Jelly, jelly so fine

Sunday, February 11, 2018


My niece was in town this week, attending a law conference. She lives in Toronto with her husband and children. Her father's passing has affected her deeply, as it has similarly hurt me.

She asked us to join her for dinner. She wanted us to take her somewhere that was important to her father Buzz and to our family, sort of retrace his steps. We are all still processing as best we can. A memorial dinner, if you will.

The only real possible choice for us was Busalacchis. Busalacchis was sort of our family restaurant, back then the location on Fifth and Robinson that no longer exists except in our collective memories.

We would join our father and Shela there when we were younger, all of our separate families, the waiters would dutifully trot out the gold Sommers nameplate for our table. The old craftsman house turned restaurant was like eating in someone's home. The best chopped salad, the best fruto di mare. Superb Italian food. We were at home there. And we felt genuinely honored there too.

The staff were so warm and became so close to us, the maitre 'd Diego such a close friend that he played his native flamenco guitar at Leslie and my wedding. Food and wine always perfect.

Busalacchis moved to various other places, the brothers split up somewhere along the way. Living in Fallbrook we don't get down there to San Diego too much anymore. I stopped by and saw Joe after my father died and he was already aware of his passing and very warm and supportive.

We met Rachel at Nonna in Little India last night and a young man who identified himself as Joe's nephew seated us. We had somehow messed up on the date and he found a space for us anyway. Quickly, in a packed restaurant. I had explained the deal to him and he took care of us. Nonna is a newer Busalacchi iteration, a slightly different paradigm, bit less expensive, bills its fare as comfort food. Real, tried and true, not overly fancy. The block is full of those kind of places, if that is what you are looking for.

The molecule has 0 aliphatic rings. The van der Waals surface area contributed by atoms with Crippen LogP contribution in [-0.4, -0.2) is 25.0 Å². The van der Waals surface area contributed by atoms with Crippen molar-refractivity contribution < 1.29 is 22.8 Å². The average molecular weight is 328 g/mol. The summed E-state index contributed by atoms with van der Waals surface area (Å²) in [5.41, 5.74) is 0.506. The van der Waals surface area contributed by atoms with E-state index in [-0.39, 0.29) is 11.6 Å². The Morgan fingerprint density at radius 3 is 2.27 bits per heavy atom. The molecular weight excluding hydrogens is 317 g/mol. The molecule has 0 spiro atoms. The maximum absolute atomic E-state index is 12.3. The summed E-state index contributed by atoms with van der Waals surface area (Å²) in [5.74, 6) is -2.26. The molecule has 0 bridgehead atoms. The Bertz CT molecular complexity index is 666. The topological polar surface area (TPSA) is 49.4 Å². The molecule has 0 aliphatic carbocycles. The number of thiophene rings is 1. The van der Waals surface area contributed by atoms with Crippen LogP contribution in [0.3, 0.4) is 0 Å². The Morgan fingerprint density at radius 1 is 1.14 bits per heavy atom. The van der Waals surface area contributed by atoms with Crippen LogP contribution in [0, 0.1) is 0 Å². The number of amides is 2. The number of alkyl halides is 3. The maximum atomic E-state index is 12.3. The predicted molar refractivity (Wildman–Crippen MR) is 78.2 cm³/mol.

Leslie, my niece and I shared story after story of my late brother and exchanged family news. Fabulous food as always, antipasti, lamb, short ribs, funghi pizza, pasta, chopped salad. Enough food to feed an army. A great and entertaining server from Milan.

I think of my niece as still a kid sometimes but she is not, she is a beautiful, cerebral, self assured and talented woman.

She told us a story about Buzz and his mountain of unpaid parking tickets that had us rolling off of our chairs.

Everything was going fine until they brought our a huge dessert plate for our table, gratis.

Cannoli, tortes, macaroons, chocolate covered strawberries, the whole shebang. Sweet quickly became bittersweet for me, they often walk side by side.

For some reason the generosity of the Busalacchi family coupled with the intense sadness and pain that I still feel every single day because of the loss of my brother chose that moment to hit me right between the eyes.

I managed to hide most of my tears but not all of them. The hurt is never far away and it looks for opportunities like last night to bubble to the surface.

I want to thank the restaurant for taking such amazing care of us, old clients that those present were probably too young to remember, for still being family, and to my niece for taking the time to dine with us, my wife for accompanying me. Buzz, it never gets easier for those of us left down here.